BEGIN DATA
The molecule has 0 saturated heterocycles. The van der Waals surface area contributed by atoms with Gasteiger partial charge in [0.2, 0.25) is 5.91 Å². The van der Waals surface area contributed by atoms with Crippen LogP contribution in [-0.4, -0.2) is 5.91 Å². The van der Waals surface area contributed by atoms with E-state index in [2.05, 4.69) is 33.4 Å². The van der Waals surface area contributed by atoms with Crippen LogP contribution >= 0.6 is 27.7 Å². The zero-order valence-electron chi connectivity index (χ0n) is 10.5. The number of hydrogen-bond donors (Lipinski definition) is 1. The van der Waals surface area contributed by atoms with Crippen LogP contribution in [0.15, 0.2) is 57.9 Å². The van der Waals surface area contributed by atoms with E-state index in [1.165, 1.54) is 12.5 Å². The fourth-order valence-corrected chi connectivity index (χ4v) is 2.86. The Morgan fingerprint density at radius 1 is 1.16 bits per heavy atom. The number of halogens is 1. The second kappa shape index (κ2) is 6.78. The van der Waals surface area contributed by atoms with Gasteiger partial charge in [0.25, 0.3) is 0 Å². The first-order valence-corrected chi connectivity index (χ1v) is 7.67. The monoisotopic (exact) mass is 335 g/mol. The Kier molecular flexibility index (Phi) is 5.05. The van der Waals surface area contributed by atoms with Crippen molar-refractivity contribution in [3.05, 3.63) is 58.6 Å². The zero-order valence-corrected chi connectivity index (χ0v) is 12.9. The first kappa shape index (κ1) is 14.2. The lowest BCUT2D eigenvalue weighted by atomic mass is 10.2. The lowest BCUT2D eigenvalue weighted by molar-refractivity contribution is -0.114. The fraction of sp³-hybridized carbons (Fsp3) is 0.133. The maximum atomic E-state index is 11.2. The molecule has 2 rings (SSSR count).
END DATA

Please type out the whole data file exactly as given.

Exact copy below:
The molecule has 0 saturated heterocycles. The van der Waals surface area contributed by atoms with Gasteiger partial charge in [0.2, 0.25) is 5.91 Å². The van der Waals surface area contributed by atoms with Crippen LogP contribution in [-0.4, -0.2) is 5.91 Å². The van der Waals surface area contributed by atoms with E-state index in [2.05, 4.69) is 33.4 Å². The van der Waals surface area contributed by atoms with Crippen LogP contribution >= 0.6 is 27.7 Å². The zero-order valence-electron chi connectivity index (χ0n) is 10.5. The number of hydrogen-bond donors (Lipinski definition) is 1. The van der Waals surface area contributed by atoms with Crippen LogP contribution in [0.15, 0.2) is 57.9 Å². The van der Waals surface area contributed by atoms with E-state index in [1.165, 1.54) is 12.5 Å². The fourth-order valence-corrected chi connectivity index (χ4v) is 2.86. The Morgan fingerprint density at radius 1 is 1.16 bits per heavy atom. The number of halogens is 1. The second kappa shape index (κ2) is 6.78. The van der Waals surface area contributed by atoms with Gasteiger partial charge in [0.25, 0.3) is 0 Å². The first-order valence-corrected chi connectivity index (χ1v) is 7.67. The monoisotopic (exact) mass is 335 g/mol. The Kier molecular flexibility index (Phi) is 5.05. The van der Waals surface area contributed by atoms with Crippen molar-refractivity contribution in [3.05, 3.63) is 58.6 Å². The zero-order valence-corrected chi connectivity index (χ0v) is 12.9. The first kappa shape index (κ1) is 14.2. The lowest BCUT2D eigenvalue weighted by atomic mass is 10.2. The lowest BCUT2D eigenvalue weighted by molar-refractivity contribution is -0.114. The fraction of sp³-hybridized carbons (Fsp3) is 0.133. The maximum atomic E-state index is 11.2. The molecule has 2 rings (SSSR count).